- Mr Rushworth exhibited a serious lack of appropriate boundary keeping, in that he sent numerous text messages to the Complainant, between sessions, including on Christmas Day and New Year's Day and on one occasion texting at 3 am. Many messages contained inappropriate expressions of affection such as "I'm here 4 u,always,deepest luv affection.paul",and "lots of love warm fuzzy's 4 u to guide threw the darkest moments. Now 4ever.paul". Numerous texts, instigated by Mr Rushworth, indicated an unnecessary intrusiveness into the Complainant's life. Mr Rushworth continued to text the Complainant despite being aware that she was in a "childlike disassociated state" and he failed to respect the Complainant's legitimate need to distance herself from his interventions.
- Mr Rushworth, in his written submission, failed to demonstrate any awareness of the limitations of his competence. Despite being fully aware of his client's medical and physical history, he increased client contact hours to a level which demonstrated a serious lack of judgement and awareness of the impact this would have on a fragile and vulnerable client.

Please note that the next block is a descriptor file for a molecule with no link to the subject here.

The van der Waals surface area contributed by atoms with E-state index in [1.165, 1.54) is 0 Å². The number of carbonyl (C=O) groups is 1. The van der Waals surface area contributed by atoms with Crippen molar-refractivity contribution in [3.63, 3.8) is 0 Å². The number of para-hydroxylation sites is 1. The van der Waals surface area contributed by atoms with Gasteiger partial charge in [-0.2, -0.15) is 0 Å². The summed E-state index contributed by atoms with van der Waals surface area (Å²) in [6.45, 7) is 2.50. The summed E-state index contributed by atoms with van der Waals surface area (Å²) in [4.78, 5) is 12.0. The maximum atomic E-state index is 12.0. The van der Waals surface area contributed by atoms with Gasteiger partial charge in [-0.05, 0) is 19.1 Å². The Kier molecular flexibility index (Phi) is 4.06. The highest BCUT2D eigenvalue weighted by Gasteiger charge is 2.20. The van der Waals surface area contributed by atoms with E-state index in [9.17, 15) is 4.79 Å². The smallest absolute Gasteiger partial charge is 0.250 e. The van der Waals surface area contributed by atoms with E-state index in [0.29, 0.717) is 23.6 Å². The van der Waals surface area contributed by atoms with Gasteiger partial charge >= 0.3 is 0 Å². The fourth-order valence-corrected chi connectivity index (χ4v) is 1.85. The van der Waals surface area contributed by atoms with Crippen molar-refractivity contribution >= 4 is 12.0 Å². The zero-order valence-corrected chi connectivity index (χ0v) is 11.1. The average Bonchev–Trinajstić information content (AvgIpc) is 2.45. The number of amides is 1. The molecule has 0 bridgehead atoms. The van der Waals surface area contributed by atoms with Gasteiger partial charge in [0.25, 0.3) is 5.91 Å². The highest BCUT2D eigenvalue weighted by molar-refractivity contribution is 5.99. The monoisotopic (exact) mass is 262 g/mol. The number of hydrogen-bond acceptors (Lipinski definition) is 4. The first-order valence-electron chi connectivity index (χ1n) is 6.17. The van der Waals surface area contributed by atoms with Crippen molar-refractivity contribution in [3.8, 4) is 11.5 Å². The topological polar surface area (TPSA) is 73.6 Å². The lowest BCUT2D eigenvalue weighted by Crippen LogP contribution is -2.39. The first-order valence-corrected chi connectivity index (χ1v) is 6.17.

- Both parties agreed that Mr Rushworth had arranged support from a colleague for the Complainant during his holiday absence.
- Mr Rushworth did not provide evidence that he had taken appropriate supervision or sought other support for his work with this client.
- The Panel recognised that the Complainant experienced Mr Rushworth's behaviour, during a meeting on 11 February 2008, as threatening but did not have sufficient information to conclude that the actual behaviour was threatening. However Mr Rushworth does admit, in his written statement, that he was annoyed and irritated. Both parties agreed that Mr Rushworth's behaviour had been inappropriate.
- The Panel found that the case notes, relating to this particular client, supplied by Mr Rushworth, raised doubt as to whether they were contemporaneous or written in response to this complaint. There were inconsistencies in the notes for January 2008 where Mr Rushworth stated he would write to the client's psychiatrist when, according to other evidence, submitted by him, he had already done so.